Looking down on Paternoster Square from St Paul’s Cathedral. The 23.3 metre tall pillar at the centre of the square is the  Paternoster Square Column. Designed by architects Whitfield Partners (responsible for the square’s redevelopment in the early 2000s) and topped by a gilded copper urn with flames coming out of the top, it serves as a ventilation shaft for a carpark underneath. The redevelopment of the square – home to the London Stock Exchange since 2004 – followed an earlier redevelopment in the 1960s (needed after aerial bombing destroyed the area in World War II, the second time the area had been destroyed – the first was when the Great Fire of London swept through in 1666). The square takes it name from Paternoster Row which once ran through it. For more, see www.paternostersquare.info.

PICTURE: David Adams

We’re yet to take an in-depth look at Old St Paul’s Cathedral – that is, the building that stood on the existing site before being destroyed in the Great Fire of London in 1666 – but today we thought we’d focus on just one aspect of the former church – the old chapterhouse. 

Located in the South Churchyard on the Thames side of St Paul’s Cathedral, the location of the chapterhouse is today marked out by raised stonework (the actual building remains lay a few feet below) which can be freely accessed from the street.

The octagonal chapterhouse, which replaced an earlier chapterhouse, stood in the middle of a 100 foot square arcaded cloister, both of which were designed by the royal mason, William Ramsay, in 1332 during the reign of King Edward III, in one of the first known examples of what is referred to as the ‘Perpendicular Gothic’ style.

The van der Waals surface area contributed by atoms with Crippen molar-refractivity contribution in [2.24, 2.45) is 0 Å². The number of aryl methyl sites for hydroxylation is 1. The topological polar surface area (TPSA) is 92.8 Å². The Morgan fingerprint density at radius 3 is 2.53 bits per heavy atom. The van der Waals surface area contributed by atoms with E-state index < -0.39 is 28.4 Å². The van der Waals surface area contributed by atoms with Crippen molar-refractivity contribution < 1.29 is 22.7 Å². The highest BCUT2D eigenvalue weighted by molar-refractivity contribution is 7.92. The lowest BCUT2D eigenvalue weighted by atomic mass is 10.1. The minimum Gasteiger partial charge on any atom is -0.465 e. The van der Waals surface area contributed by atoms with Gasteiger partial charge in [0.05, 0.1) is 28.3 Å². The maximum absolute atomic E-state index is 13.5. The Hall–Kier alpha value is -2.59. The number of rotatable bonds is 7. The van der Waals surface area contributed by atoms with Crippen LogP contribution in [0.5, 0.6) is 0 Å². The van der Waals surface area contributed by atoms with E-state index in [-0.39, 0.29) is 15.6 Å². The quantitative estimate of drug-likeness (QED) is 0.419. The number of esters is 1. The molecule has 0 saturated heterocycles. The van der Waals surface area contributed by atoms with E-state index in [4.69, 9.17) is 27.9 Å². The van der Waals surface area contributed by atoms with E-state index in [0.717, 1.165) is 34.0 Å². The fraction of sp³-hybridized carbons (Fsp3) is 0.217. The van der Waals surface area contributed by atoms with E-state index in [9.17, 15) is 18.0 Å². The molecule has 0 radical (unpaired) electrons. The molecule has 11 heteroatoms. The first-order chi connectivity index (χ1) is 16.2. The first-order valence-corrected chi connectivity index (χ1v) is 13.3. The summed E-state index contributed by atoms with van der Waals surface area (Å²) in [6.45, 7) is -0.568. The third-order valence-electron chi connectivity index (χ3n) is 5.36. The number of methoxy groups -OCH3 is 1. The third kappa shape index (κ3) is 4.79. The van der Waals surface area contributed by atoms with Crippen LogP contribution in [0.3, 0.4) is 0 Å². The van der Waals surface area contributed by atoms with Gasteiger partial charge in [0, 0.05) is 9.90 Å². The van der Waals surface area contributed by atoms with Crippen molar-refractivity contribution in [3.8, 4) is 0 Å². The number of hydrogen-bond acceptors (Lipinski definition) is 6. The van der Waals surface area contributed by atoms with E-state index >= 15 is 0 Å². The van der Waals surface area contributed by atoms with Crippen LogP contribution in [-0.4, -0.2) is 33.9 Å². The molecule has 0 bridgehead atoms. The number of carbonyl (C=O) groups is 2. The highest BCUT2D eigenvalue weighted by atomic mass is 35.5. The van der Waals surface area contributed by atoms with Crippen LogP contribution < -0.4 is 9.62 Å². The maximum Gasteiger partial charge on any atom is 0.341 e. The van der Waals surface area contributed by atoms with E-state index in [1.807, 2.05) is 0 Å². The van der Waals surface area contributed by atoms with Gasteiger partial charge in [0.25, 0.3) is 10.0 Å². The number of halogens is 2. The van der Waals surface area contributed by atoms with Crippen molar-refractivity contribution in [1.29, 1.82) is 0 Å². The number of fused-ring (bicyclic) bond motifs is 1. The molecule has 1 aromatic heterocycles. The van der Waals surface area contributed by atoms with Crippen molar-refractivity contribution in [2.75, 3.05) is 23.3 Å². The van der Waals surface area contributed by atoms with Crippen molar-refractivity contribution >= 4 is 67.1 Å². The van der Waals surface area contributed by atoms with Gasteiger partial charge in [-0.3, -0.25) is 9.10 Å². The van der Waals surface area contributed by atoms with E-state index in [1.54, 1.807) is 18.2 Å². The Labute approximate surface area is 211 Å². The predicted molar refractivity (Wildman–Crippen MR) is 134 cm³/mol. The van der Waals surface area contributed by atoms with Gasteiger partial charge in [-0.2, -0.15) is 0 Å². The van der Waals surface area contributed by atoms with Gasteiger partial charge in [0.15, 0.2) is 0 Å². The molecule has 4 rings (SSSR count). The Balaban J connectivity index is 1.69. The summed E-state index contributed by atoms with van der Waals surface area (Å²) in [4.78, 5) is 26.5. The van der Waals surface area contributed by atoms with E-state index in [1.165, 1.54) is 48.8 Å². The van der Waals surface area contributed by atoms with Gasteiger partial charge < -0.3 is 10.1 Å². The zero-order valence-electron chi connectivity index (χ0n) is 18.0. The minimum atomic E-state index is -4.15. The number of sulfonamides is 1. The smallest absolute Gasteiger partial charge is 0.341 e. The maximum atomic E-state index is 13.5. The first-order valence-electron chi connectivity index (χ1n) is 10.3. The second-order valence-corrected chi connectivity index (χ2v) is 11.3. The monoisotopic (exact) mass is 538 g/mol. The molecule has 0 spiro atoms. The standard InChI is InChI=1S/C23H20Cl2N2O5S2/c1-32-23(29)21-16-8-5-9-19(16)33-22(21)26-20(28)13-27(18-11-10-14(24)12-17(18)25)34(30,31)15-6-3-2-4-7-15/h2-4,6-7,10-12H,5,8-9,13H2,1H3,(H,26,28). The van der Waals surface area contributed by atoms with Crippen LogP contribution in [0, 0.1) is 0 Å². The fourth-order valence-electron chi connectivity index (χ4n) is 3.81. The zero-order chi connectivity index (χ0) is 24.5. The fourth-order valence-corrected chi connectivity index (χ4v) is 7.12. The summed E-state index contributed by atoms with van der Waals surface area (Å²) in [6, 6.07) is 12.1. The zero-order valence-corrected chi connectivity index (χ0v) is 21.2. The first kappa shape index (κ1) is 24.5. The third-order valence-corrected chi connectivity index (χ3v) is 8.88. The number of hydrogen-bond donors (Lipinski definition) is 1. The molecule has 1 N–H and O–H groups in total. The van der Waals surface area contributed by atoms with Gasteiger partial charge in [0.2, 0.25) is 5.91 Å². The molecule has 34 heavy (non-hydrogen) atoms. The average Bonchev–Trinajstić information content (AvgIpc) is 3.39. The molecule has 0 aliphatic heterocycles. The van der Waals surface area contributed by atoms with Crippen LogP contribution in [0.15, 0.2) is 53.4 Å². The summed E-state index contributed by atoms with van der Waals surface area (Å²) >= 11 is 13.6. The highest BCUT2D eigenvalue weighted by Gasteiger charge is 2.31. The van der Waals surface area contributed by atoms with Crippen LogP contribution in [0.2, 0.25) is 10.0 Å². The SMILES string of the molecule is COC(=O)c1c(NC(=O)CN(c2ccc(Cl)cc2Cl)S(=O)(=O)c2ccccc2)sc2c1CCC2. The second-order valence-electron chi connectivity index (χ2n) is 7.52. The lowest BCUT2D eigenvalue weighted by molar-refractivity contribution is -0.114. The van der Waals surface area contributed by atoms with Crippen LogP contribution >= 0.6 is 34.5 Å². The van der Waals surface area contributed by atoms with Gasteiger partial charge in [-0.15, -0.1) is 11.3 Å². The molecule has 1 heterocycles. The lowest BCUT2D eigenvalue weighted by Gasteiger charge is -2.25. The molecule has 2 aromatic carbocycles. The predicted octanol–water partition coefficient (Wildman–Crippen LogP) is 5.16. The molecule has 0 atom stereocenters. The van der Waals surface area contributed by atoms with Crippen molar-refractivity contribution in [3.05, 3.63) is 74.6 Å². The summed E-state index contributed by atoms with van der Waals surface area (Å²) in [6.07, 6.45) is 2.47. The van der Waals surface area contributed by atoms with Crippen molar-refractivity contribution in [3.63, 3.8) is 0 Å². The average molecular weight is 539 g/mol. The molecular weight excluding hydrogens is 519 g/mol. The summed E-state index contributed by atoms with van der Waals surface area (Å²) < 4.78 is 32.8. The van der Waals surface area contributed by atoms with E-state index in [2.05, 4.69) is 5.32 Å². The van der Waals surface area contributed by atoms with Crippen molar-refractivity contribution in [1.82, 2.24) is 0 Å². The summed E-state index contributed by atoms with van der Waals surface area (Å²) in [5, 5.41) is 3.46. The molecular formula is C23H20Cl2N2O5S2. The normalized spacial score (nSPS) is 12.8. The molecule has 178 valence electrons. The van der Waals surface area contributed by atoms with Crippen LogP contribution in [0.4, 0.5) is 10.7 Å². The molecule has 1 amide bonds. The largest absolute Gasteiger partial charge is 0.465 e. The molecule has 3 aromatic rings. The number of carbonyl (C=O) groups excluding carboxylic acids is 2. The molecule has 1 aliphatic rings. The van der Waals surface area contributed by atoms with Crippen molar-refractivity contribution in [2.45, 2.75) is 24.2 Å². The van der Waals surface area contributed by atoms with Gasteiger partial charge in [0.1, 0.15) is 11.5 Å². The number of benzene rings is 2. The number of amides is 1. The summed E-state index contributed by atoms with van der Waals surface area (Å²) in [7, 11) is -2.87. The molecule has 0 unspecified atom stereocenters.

Designed as a two-storey building for better air circulation, the actual chapter room was located on the second floor of the chapterhouse over an undercroft below and it was here the monks would meet daily to discuss affairs relating to the cathedral (the word chapterhouse comes from the fact that it was while in this room the monks would be a read a daily chapter from the body of rules governing them).

The marked out chapterhouse (pictured above – the chairs are standing inside the chapterhouse) was unveiled in 2008 following a £3.8 million redevelopment of the South Churchyard, itself part of the bigger, recently completed, overhaul of the entire cathedral).

WHERE: South Churchyard, St Paul’s Cathedral (nearest tube station is St Paul’s); WHEN: Anytime;  COST: Free  (to go inside the cathedral costs £15 an adult/£14 concessions and students/£6 a child (6-18 years)/£36 a family of four); WEBSITE: www.stpauls.co.uk